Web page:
HIPAA Compliance for Nonprofits

It’s been more than two decades since the Health Insurance Portability and Accessibility Act (HIPAA) was introduced, but many nonprofits are still working to implement policies and procedures that ensure the safe handling of all personal health information (PHI). HIPAA compliance for nonprofits can be complex, but the following tips will help to keep you on track.

Technology Considerations for HIPAAPrivacy Concept. Blue Button with Padlock Icon on Modern Computer Keyboard. 3D Render.

The core principle underlying HIPAA is that any organization that provides health services, and which is entrusted with personal health information in the course of providing those services, has a responsibility to do whatever it reasonably can to keep that PHI confidential and safe. 

From a technological standpoint, that means your nonprofit should be:

  • Encrypting sensitive information at all times, both “at rest” (where it is stored) and “in transit” (as it is being processed, submitted, updated, etc.) by way of full-device encryption and secure messaging services such as Zix and Office 365 email.
  • Defending all systems that process or store sensitive information from inappropriate and malicious software, misconfiguration, and unauthorized access.  This generally entails enrolling all end-user devices in a remote management and monitoring toolkit such as Comodo, Kaseya, or Autotask, and/or a Mobile Device Management platform such as AirWatch, MaaS360, or Intune—and configuring these tools to enforce the prompt application of software updates, the presence of up-to-date anti-malware tooling, short screen lock timeouts, and other key security settings.  It may also be useful to enroll end user devices in a tool such as DeepFreeze, which allows PCs to be rapidly restored to a clean configuration at every reboot.
Setting Policies and ProceduresPolicies - Red Ring Binder on Office Desktop with Office Supplies and Modern Laptop. Business Concept on Blurred Background. Toned Illustration.

HIPAA compliance is primarily assessed by lawyers, which means your nonprofit is probably going to need to consult with an attorney and/or with a firm that specializes in HIPAA compliance to generate the documentation trail you need to prove compliance. Speaking of documentation, a big part of HIPAA compliance is having a suite of policies and procedures that cover all of these topics:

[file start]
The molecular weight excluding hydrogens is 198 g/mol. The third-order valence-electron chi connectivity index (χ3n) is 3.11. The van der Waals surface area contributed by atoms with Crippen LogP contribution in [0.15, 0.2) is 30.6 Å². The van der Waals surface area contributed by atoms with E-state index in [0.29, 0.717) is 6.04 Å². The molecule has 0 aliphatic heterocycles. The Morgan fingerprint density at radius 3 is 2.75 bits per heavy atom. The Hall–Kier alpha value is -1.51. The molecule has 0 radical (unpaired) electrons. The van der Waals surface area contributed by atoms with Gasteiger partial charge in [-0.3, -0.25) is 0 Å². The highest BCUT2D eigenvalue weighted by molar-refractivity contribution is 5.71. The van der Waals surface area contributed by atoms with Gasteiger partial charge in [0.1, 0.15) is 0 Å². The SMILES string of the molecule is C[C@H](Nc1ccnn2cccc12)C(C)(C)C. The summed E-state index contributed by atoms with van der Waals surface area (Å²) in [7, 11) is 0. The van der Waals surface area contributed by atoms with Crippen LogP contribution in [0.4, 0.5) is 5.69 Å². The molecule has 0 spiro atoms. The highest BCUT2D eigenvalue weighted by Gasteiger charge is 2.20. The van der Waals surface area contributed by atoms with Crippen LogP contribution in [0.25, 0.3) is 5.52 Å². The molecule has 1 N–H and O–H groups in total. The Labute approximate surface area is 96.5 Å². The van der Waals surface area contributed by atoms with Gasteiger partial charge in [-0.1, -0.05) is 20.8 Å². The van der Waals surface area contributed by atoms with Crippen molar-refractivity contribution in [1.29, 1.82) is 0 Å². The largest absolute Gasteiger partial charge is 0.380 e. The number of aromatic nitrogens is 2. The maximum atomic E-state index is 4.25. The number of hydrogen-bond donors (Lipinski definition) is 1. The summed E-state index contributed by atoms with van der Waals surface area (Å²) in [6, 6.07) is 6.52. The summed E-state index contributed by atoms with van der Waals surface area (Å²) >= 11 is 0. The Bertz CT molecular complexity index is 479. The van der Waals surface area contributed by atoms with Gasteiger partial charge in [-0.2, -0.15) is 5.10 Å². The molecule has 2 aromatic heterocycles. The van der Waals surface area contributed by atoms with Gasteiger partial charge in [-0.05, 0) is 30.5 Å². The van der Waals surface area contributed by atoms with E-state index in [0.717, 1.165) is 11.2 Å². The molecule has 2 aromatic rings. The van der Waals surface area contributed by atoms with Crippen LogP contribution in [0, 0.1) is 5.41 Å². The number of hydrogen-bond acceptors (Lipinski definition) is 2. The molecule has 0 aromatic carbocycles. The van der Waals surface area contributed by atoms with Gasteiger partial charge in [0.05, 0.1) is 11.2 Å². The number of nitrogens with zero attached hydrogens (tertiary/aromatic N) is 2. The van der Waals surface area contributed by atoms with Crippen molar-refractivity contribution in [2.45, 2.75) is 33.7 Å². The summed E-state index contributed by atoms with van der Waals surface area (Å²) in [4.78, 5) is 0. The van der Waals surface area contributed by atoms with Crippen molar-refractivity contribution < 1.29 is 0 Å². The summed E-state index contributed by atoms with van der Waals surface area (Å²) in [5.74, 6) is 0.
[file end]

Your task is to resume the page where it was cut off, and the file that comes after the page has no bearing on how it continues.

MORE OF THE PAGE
• Baseline security configuration of all IT systems and platforms—what software should be installed, what settings should be applied, what permissions should be given, etc.
  • Software approval and update protocols—list of software that is approved for use in the organization, how frequently all software and hardware in use in the organization is checked for software/firmware updates, what procedures are followed to test new software before it is approved and software updates before they are applied.
  • Account management—what must be done to properly on board new staff and off board departing staff.
  • Data classification and access rules—a list of the various types of personal health information (PHI) the organization handles, who has access to each type, and for what purpose, with an emphasis on making sure that no one ever has more access to PHI than they absolutely need to do their job.
  • Privacy policy—what PHI the organization stores, how it stores that data, who it shares the data with, and for what purpose.
Official policies should be accompanied and reinforced by regular training and short FAQ documents that help staff understand the most important takeaways from the larger polices.
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The last important aspect of HIPAA compliance is regular testing of the processes and protections that an organization has established, to confirm that these defenses are actually keeping the PHI the organization works with sufficiently safe.  Any HIPAA-compliant organization must perform annual risk assessments, including penetration tests—simulated attacks that test how well the organization is defended against common digital threats. 

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